The deepening EU-U.S. schism
Freddie Reidy
The U.S. and European Union flags. /Getty

The U.S. and European Union flags. /Getty

Editor's note: Freddie Reidy is a freelance writer based in London. He studied history and history of art at the University of Kent, Canterbury, specializing in Russian history and international politics. The article reflects the author's opinions and not necessarily the views of CGTN.

This week, U.S. President Joe Biden continued to defend his Afghanistan withdrawal policy, telling reporters that it was "the best decision for America." This statement leaves many Afghans, and American partners in the 20-year campaign dismayed and distinctly reminds world leaders of "America first."

The promise that "America is back" has rung hollow for many of Washington's global partners. On an array of fronts, world leaders have found President Biden charming but intransigent. When the G7 convened to lobby the President for an extension to the withdrawal deadline in Kabul, the answer was an unequivocal "no," despite the unilateral nature of the U.S. policy.

When it comes to the Paris Climate Accord, we are yet to learn of U.S. intentions for carbon net neutrality as other nations such as China and Japan have since committed to net-zero goals.

There is a similar lack of progress on the Iran nuclear deal despite the promises of the 2020 presidential election. Much to the frustration of China, Russian and European nations.

In a further sign of the breakdown of policy reciprocity between the U.S. and EU, the EU moved to restrict American travel into Europe once more on August 30. Brussels' hope had been that in the act of equivalence, Washington would instruct the opening of U.S. borders to European travel. Despite the best efforts of Chancellor Merkel, this failed to materialize.

The reason for this is two-fold. On the one hand, Biden's White House is little concerned with European interests for all the rhetoric, "America first" remains the key pillar of U.S. policy. But, on the other hand, Biden is restricted by the tiny majority he posses in Congress and the Senate.

U.S. President Joe Biden walks into the State Dining Room before delivering remarks on the end of the war in Afghanistan at the White House in Washington, DC, August 31, 2021. /Getty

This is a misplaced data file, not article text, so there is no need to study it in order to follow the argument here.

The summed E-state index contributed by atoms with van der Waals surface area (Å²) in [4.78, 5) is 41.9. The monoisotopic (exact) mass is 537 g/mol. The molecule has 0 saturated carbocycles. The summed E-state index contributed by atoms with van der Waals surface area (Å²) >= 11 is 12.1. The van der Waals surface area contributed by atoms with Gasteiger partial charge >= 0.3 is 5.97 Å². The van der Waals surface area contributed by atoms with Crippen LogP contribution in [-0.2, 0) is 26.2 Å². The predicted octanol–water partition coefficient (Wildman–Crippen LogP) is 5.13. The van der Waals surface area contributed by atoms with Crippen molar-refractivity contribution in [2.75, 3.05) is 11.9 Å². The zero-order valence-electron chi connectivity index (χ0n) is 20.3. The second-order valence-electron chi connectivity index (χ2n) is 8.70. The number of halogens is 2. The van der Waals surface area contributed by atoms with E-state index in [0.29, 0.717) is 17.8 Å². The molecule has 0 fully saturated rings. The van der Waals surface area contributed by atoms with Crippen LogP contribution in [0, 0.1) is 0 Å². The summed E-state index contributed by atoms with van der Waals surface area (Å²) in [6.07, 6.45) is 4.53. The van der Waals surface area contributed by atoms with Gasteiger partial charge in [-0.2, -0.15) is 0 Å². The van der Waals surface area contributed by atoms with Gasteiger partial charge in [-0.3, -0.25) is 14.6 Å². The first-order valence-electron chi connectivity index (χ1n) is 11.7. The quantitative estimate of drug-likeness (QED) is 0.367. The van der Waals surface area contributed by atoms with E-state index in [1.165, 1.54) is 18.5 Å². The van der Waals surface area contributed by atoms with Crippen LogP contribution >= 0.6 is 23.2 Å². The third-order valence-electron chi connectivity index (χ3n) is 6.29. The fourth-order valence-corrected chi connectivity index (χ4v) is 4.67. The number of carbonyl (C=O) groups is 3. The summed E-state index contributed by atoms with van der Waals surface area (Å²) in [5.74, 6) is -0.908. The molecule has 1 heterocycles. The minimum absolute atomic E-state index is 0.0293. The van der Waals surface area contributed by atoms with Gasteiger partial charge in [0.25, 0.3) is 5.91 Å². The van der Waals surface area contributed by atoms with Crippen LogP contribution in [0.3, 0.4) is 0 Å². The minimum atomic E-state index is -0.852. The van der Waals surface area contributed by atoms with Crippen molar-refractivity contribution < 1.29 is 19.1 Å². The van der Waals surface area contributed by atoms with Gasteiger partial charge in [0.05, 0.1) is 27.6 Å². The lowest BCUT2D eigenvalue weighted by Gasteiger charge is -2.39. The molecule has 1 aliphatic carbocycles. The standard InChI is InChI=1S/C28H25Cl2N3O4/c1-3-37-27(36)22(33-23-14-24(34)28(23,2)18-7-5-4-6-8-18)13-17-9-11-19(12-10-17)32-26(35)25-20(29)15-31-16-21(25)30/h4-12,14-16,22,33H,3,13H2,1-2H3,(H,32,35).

U.S. President Joe Biden walks into the State Dining Room before delivering remarks on the end of the war in Afghanistan at the White House in Washington, DC, August 31, 2021. /Getty

Securing electoral success in the midterms is the overwhelming priority of his government. COVID-19 remains a significant problem for America as the Delta variant spreads. The optics of an open-door policy as the house is "under siege" would be too ripe a target for Republicans.

Further frustrating the EU is a lack of dialogue on trade. Here too, President Biden's team is focused on domestic jobs and infrastructure projects over trade deals with international partners. There is good reason for this focus though, the U.S. only added 374,000 private-sector jobs in August, 239,000 lower than expected.

As much as the White House may attempt to look inwardly and assert that it is no longer interested in being the world's policeman, as Biden confirmed, "we will stay clearly focused on the fundamental national security interest of the United States of America," allies and adversaries will challenge this line.

In Europe, with memories of the refugee crisis caused by the Syrian Civil War still fresh, government leaders are preparing to offer a financial incentive to neighboring nations to take in Afghan refugees. The EU "will engage and strengthen its support to third countries, in particular, the neighboring and transit countries, hosting large numbers of migrants and refugees, to reinforce their capacities to provide protection, dignified and safe reception conditions and sustainable livelihood for refugees and host communities."

This list of nations includes Iran, in direct defiance of U.S. sanctions, which incidentally should no longer be necessary if Biden's 2020 manifesto were to be believed.

One foreign policy area in which President Biden does seem willing to engage pertains to Russia and China. Here again, there is a divergence between the EU and other key European powers such as the United Kingdom. Unlike the U.S., European powers are unwilling to sever links with China and engage in a protracted trade war of attrition.

Russia offers more complexity, with Germany taking a more pro-Russia stance than other nations in the region. However, the chaotic withdrawal of troops from Afghanistan has severely shaken NATO confidence and the faith allies and partners have in U.S. commitment. 

If "America is back," then it is indeed doing well to remain hidden. U.S. partners across the globe were forced to go their own way under former U.S. President Donald Trump, weakening U.S. influence. President Biden, so far, appears to be endorsing the necessity of this rationale while failing to appreciate the limitations isolationism presents.

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